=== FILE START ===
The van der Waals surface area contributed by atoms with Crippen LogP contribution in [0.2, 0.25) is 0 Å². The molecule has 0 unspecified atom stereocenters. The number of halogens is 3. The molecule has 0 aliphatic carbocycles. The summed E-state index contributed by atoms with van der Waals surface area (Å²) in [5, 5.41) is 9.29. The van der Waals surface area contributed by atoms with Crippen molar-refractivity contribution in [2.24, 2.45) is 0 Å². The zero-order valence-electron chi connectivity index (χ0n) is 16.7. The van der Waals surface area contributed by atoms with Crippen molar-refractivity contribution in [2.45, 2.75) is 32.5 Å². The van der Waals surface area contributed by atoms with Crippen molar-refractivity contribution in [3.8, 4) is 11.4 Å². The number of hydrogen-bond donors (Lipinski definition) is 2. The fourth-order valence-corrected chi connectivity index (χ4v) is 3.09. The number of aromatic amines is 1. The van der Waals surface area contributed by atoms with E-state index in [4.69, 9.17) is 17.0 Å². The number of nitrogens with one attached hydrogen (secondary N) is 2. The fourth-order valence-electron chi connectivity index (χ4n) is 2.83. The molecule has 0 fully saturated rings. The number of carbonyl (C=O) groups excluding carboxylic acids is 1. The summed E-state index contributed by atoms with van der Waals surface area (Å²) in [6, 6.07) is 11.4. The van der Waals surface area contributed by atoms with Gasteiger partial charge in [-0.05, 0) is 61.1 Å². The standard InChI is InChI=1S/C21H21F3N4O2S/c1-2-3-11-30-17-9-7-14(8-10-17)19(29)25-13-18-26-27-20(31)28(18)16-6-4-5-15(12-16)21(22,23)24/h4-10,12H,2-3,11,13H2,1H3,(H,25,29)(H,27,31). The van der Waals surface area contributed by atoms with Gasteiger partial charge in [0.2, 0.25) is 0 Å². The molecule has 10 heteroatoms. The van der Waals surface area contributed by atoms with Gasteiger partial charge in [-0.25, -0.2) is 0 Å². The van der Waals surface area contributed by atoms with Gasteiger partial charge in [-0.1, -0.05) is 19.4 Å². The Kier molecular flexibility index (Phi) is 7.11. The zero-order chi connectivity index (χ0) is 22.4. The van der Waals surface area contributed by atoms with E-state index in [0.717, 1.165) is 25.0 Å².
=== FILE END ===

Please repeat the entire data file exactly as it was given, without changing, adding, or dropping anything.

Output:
The van der Waals surface area contributed by atoms with Crippen LogP contribution in [0.2, 0.25) is 0 Å². The molecule has 0 unspecified atom stereocenters. The number of halogens is 3. The molecule has 0 aliphatic carbocycles. The summed E-state index contributed by atoms with van der Waals surface area (Å²) in [5, 5.41) is 9.29. The van der Waals surface area contributed by atoms with Crippen molar-refractivity contribution in [2.24, 2.45) is 0 Å². The zero-order valence-electron chi connectivity index (χ0n) is 16.7. The van der Waals surface area contributed by atoms with Crippen molar-refractivity contribution in [2.45, 2.75) is 32.5 Å². The van der Waals surface area contributed by atoms with Crippen molar-refractivity contribution in [3.8, 4) is 11.4 Å². The number of hydrogen-bond donors (Lipinski definition) is 2. The fourth-order valence-corrected chi connectivity index (χ4v) is 3.09. The number of aromatic amines is 1. The van der Waals surface area contributed by atoms with E-state index in [4.69, 9.17) is 17.0 Å². The number of nitrogens with one attached hydrogen (secondary N) is 2. The fourth-order valence-electron chi connectivity index (χ4n) is 2.83. The molecule has 0 fully saturated rings. The number of carbonyl (C=O) groups excluding carboxylic acids is 1. The summed E-state index contributed by atoms with van der Waals surface area (Å²) in [6, 6.07) is 11.4. The van der Waals surface area contributed by atoms with Gasteiger partial charge in [-0.05, 0) is 61.1 Å². The standard InChI is InChI=1S/C21H21F3N4O2S/c1-2-3-11-30-17-9-7-14(8-10-17)19(29)25-13-18-26-27-20(31)28(18)16-6-4-5-15(12-16)21(22,23)24/h4-10,12H,2-3,11,13H2,1H3,(H,25,29)(H,27,31). The van der Waals surface area contributed by atoms with Gasteiger partial charge in [0.2, 0.25) is 0 Å². The molecule has 10 heteroatoms. The van der Waals surface area contributed by atoms with Gasteiger partial charge in [-0.25, -0.2) is 0 Å². The van der Waals surface area contributed by atoms with Gasteiger partial charge in [-0.1, -0.05) is 19.4 Å². The Kier molecular flexibility index (Phi) is 7.11. The zero-order chi connectivity index (χ0) is 22.4. The van der Waals surface area contributed by atoms with E-state index in [0.717, 1.165) is 25.0 Å².